Nicole CrestonMorning Edition Host and Reporter
Nicole came to Central Florida in 1997 to attend Rollins College, and started working for Orlando’s ABC News Radio affiliate shortly after graduation. Since 2002, she’s served as a field reporter and news anchor, covering everything from national elections to local arts, from extraordinary hurricanes to historic space flights, from the people and procedures of Florida’s justice system to the changing face of the state’s economy. When local issues have received international attention, Nicole has reported worldwide for TV news outlets such as CNN, HLN, ABC, Fox News Channel, and BBC News 24.
When she’s off duty, Nicole can often be found performing with one of Central Florida’s many theatre companies, or taking in local arts, culture and music.
Recent Stories from Nicole Creston
Equality Florida is praising the Supreme Court justices who legalized same sex marriage nationwide, for focusing on the part of the U.S. Constitution that guarantees people equal protection under the law.
Orlando Sentinel columnist and editorial writer Darryl Owens says confederate symbols belong in a museum. He examines their meaning, past and present, starting with the controversy brewing over one now standing in downtown Orlando.
90.7’s economic analyst Hank Fishkind wraps up his two-part conversation on the major factors that shape growth and development in Central Florida.
There aren’t many beaches that allow you to drive right onto the sand. Daytona Beach is one of the few, and it’s become something of a unique tradition there, even a point of pride. So when the Volusia County Council voted last month to restrict beach driving in front of a few proposed five-star hotels, there was an outcry from some residents. Council members say curtailing the beach driving will stimulate development. But locals say the beach driving itself is a tourism draw. Now, the fight is going to court in the first of what may be many battles over beach driving.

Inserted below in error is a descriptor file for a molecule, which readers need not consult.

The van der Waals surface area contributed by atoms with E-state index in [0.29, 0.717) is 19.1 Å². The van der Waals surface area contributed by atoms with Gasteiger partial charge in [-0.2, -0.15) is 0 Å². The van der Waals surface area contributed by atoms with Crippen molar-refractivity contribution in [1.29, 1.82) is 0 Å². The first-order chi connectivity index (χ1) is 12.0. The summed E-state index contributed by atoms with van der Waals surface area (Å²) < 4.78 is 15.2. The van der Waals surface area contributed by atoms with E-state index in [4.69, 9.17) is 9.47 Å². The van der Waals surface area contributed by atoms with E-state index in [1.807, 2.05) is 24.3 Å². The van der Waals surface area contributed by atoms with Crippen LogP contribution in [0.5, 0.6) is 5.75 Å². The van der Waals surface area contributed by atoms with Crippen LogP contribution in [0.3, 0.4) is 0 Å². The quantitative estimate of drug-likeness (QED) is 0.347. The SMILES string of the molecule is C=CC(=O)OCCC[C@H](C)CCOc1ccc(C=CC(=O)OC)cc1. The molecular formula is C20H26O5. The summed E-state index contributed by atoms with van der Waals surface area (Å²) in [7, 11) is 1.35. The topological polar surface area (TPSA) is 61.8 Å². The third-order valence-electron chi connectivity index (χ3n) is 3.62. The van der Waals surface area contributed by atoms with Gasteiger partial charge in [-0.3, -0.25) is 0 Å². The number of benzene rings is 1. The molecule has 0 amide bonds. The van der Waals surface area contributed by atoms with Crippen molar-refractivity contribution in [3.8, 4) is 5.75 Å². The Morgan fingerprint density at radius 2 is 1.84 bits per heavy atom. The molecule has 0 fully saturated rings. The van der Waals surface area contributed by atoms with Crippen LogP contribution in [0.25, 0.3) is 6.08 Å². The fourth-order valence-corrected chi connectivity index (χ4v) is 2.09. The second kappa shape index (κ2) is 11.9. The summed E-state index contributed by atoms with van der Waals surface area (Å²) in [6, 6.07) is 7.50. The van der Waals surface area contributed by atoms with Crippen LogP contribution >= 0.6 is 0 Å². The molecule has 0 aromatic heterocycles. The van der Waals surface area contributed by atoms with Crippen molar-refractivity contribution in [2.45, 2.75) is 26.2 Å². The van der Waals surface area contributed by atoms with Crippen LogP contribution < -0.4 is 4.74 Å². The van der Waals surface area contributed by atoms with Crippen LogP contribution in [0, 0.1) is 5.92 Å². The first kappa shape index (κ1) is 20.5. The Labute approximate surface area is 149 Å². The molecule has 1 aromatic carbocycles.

Growth and development are booming in Central Florida, and predicting how the area will grow is part of the job description for economic analysts like Hank Fishkind. So how does he figure it out?
New research says high school classes should start later than Orange County’s 7:15am to help combat dangerous sleep deprivation in teens. So Orange County School Board Chair Bill Sublette has proposed delaying high school start times by 45 minutes or so. The idea doesn’t seem popular with other board members, but Darryl Owens says it’s time to wake up to the benefits of Sublette’s proposal.